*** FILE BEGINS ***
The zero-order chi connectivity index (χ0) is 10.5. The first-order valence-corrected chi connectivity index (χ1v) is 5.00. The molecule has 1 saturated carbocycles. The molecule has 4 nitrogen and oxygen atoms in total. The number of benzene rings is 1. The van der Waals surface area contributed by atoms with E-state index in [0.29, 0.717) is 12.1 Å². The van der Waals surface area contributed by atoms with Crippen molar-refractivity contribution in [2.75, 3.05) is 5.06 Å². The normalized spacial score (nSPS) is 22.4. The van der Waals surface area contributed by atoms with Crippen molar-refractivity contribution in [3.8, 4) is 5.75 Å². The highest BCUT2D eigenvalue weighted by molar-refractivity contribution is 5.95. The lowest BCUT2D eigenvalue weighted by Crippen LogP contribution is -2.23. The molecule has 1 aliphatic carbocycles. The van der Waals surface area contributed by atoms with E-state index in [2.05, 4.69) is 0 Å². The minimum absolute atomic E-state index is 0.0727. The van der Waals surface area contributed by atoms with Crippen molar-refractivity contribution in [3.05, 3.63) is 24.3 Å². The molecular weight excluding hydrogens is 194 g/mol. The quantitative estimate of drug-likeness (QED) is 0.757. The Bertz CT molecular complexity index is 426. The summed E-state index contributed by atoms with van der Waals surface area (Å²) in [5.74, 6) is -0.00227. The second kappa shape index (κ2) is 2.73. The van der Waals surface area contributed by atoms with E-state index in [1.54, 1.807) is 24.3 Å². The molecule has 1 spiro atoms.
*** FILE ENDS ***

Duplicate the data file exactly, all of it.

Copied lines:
The zero-order chi connectivity index (χ0) is 10.5. The first-order valence-corrected chi connectivity index (χ1v) is 5.00. The molecule has 1 saturated carbocycles. The molecule has 4 nitrogen and oxygen atoms in total. The number of benzene rings is 1. The van der Waals surface area contributed by atoms with E-state index in [0.29, 0.717) is 12.1 Å². The van der Waals surface area contributed by atoms with Crippen molar-refractivity contribution in [2.75, 3.05) is 5.06 Å². The normalized spacial score (nSPS) is 22.4. The van der Waals surface area contributed by atoms with Crippen molar-refractivity contribution in [3.8, 4) is 5.75 Å². The highest BCUT2D eigenvalue weighted by molar-refractivity contribution is 5.95. The lowest BCUT2D eigenvalue weighted by Crippen LogP contribution is -2.23. The molecule has 1 aliphatic carbocycles. The van der Waals surface area contributed by atoms with E-state index in [2.05, 4.69) is 0 Å². The minimum absolute atomic E-state index is 0.0727. The van der Waals surface area contributed by atoms with Crippen molar-refractivity contribution in [3.05, 3.63) is 24.3 Å². The molecular weight excluding hydrogens is 194 g/mol. The quantitative estimate of drug-likeness (QED) is 0.757. The Bertz CT molecular complexity index is 426. The summed E-state index contributed by atoms with van der Waals surface area (Å²) in [5.74, 6) is -0.00227. The second kappa shape index (κ2) is 2.73. The van der Waals surface area contributed by atoms with E-state index in [1.54, 1.807) is 24.3 Å². The molecule has 1 spiro atoms.